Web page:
Programmes

MSc Media and Communications (Media and Communication Governance)

  • Graduate taught
  • Department of Media and Communications
  • Application code P3U3
  • Starting 2022
  • Home full-time: Open
  • Home part-time: Open
  • Overseas full-time: Open
  • Overseas part-time: Open
  • Location: Houghton Street, London

This programme offers an intensive, year-long exploration of the governance and regulation of media and communication, including internet and digital platforms, press freedom, telecommunications, broadcasting and the converging media.

When urgent questions are being asked, after controversies such as the Edward Snowden revelations, about government’s influence on the internet and the power of media corporations, the content of this programme has never been more relevant.

The programme offers a broad-based understanding of the institutions and regulations that structure the development of media and communication systems, and covers policy, legal and economic aspects of media and communication services. It provides an up-to-date engagement with the latest developments in research on media and communications, specifically relating to communications governance at regional, national and international levels. It has a strong focus on international comparison, including at the European level, with opportunities to take courses in the Departments of Media and Communications, Government and Law.

In addition, you will have the opportunity to take full advantage of London’s status as the leading global media industry city. 

Programme details

Key facts

 
Start date 26 September 2022
Application deadline None – rolling admissions. However please note the funding deadlines
Duration 12 months full-time, 24 months part-time
Applications 2020 1,080 (includes MSc Media and Communications, MSc Media and Communications (Research),  and MSc Media and Communications (Data and Society))
Intake 2020 116 (includes MSc Media and Communications, MSc Media and Communications (Research),  and MSc Media and Communications (Data and Society))
Tuition fee £24,456
Financial support Graduate support scheme (deadline 28 April 2022)
Minimum entry requirement 2:1 degree or equivalent in social science, or degree in another field with professional experience in the media and communications field. Exceptionally, professional experience alone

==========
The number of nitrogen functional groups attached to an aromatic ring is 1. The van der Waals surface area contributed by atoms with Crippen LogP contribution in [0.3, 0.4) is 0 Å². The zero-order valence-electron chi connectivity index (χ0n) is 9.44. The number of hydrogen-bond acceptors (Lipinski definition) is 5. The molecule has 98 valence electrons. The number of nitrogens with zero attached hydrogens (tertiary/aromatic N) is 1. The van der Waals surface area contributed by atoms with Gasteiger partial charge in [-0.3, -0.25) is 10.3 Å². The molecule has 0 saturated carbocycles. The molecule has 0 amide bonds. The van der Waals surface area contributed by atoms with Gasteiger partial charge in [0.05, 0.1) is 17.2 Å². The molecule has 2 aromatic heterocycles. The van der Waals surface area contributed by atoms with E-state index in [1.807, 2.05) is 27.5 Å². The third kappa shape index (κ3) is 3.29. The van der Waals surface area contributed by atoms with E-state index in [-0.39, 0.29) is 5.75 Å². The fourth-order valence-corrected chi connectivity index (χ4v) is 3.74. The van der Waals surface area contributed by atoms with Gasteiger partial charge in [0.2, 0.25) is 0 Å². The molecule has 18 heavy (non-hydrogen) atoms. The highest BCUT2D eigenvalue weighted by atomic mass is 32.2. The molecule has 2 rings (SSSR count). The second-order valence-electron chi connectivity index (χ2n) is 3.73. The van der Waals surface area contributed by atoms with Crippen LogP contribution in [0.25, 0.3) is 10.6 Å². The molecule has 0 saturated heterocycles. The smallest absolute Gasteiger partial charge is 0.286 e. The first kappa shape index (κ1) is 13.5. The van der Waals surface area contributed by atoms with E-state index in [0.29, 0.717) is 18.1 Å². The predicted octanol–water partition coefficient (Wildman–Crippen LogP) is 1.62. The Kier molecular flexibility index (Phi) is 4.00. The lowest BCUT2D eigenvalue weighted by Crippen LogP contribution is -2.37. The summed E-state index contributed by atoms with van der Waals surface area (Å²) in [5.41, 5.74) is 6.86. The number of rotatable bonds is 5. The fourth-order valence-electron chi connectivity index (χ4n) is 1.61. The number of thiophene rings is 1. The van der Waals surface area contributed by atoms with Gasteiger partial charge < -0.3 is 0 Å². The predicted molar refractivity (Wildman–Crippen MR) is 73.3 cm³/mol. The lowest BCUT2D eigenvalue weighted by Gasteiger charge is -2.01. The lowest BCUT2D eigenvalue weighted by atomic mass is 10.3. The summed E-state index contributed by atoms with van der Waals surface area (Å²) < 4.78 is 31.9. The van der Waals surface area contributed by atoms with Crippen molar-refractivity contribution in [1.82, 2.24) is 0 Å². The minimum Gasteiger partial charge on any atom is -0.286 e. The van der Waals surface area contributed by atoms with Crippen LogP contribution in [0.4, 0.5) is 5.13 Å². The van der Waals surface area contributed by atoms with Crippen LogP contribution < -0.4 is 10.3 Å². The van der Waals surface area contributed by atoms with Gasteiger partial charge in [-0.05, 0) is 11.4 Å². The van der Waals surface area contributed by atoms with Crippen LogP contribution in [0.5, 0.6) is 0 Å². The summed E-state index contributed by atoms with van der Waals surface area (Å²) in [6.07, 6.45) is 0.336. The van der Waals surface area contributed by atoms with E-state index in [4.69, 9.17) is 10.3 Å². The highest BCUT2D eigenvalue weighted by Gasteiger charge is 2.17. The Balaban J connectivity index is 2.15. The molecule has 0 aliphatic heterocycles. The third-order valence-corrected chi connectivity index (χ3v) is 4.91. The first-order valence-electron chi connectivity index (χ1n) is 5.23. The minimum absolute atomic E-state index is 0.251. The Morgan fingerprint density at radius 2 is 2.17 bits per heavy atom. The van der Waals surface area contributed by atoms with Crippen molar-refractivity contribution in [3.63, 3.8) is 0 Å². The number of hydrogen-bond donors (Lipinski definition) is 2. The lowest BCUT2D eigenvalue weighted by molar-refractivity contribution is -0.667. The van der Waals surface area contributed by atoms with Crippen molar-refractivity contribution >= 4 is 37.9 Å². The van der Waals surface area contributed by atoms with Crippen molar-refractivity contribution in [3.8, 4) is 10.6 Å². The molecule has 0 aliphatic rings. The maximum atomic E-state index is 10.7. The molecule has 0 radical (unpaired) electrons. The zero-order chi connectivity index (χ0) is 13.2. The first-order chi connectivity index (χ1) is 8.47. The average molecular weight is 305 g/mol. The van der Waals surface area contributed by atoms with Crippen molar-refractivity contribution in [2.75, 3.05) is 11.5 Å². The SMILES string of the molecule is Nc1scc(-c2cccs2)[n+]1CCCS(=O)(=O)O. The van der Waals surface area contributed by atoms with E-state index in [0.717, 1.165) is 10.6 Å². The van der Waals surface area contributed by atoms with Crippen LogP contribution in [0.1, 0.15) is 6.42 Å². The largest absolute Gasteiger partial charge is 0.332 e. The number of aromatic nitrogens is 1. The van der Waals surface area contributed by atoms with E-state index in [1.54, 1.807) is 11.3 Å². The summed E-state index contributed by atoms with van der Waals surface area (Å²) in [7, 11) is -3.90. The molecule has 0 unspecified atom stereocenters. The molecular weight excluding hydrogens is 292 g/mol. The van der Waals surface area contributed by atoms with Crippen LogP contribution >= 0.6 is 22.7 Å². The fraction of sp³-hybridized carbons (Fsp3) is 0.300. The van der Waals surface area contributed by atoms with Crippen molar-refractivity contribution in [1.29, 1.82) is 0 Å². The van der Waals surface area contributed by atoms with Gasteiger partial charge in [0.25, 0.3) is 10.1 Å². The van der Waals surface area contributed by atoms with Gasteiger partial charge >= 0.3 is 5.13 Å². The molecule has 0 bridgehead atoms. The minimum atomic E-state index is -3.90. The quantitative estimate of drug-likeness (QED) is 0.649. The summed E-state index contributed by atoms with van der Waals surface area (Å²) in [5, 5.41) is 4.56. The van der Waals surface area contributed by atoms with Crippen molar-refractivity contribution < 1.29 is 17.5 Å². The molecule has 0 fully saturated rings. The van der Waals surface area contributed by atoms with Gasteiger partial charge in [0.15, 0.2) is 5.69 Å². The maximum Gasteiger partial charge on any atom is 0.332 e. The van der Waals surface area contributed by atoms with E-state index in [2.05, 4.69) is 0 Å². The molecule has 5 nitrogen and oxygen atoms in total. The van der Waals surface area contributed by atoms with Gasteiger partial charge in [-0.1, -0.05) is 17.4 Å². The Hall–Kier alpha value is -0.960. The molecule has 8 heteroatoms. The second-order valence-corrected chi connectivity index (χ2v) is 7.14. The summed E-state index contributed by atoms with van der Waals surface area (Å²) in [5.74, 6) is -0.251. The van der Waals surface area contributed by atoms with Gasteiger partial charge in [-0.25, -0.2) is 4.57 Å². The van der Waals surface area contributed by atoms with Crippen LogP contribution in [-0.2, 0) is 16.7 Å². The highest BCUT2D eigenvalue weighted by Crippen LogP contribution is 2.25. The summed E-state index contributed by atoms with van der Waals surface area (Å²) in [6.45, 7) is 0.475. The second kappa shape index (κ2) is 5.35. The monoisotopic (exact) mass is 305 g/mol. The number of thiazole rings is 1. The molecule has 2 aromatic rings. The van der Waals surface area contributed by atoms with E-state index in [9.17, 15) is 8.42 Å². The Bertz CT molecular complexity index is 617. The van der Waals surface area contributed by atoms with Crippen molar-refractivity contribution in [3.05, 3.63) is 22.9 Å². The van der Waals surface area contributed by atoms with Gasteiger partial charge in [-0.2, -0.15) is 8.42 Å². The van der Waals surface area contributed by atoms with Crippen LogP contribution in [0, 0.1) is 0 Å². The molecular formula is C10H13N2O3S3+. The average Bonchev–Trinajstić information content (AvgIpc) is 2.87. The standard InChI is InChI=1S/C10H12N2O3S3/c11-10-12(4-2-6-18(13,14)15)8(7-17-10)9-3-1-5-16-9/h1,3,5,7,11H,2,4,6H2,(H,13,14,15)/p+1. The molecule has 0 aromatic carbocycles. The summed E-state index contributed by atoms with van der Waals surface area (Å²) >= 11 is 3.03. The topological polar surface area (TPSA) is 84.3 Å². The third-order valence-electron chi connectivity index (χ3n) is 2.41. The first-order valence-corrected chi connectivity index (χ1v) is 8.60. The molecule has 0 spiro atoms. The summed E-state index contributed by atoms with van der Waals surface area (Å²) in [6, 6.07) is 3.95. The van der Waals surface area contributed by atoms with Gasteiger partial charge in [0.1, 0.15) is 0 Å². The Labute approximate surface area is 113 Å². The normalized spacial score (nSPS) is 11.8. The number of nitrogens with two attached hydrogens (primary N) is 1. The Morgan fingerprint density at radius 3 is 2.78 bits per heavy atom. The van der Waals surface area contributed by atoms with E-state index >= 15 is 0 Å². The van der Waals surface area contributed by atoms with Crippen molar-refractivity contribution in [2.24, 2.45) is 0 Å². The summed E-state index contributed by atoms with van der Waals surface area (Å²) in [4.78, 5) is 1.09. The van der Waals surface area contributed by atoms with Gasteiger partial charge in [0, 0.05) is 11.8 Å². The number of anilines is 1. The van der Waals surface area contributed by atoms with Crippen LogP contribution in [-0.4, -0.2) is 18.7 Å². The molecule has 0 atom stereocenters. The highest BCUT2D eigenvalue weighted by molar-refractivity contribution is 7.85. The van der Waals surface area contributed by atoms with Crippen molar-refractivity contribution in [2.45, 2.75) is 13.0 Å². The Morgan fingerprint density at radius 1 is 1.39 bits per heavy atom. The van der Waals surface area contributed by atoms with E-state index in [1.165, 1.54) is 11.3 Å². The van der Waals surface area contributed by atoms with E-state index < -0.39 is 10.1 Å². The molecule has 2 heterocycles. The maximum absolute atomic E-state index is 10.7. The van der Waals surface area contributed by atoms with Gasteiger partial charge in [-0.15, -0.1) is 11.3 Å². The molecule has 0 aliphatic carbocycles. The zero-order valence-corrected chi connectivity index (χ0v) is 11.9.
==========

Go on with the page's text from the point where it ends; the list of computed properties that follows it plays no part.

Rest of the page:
GRE/GMAT requirement None
English language requirements Higher (see 'Assessing your application')
Location  Houghton Street, London

For more information about tuition fees and entry requirements, see the fees and funding and assessing your application sections.

Entry requirements

Minimum entry requirements for MSc Media and Communications (Media and Communication Governance)

Upper second class honours (2:1) degree or equivalent in social science, or degree in another field with professional experience in the media and communications field. Exceptionally, professional experience alone.

Competition for places at the School is high. This means that even if you meet the minimum entry requirement, this does not guarantee you an offer of admission.

If you have studied or are studying outside of the UK then have a look at our Information for International Students to find out the entry requirements that apply to you.

Assessing your application

We welcome applications from all suitably qualified prospective students and want to recruit students with the very best academic merit, potential and motivation, irrespective of their background.

We carefully consider each application on an individual basis, taking into account all the information presented on your application form, including your:

- academic achievement (including predicted and achieved grades)
- statement of academic purpose
- two academic references
- CV

See further information on supporting documents

You may also have to provide evidence of your English proficiency, although you do not need to provide this at the time of your application to LSE. See our English language requirements.

When to apply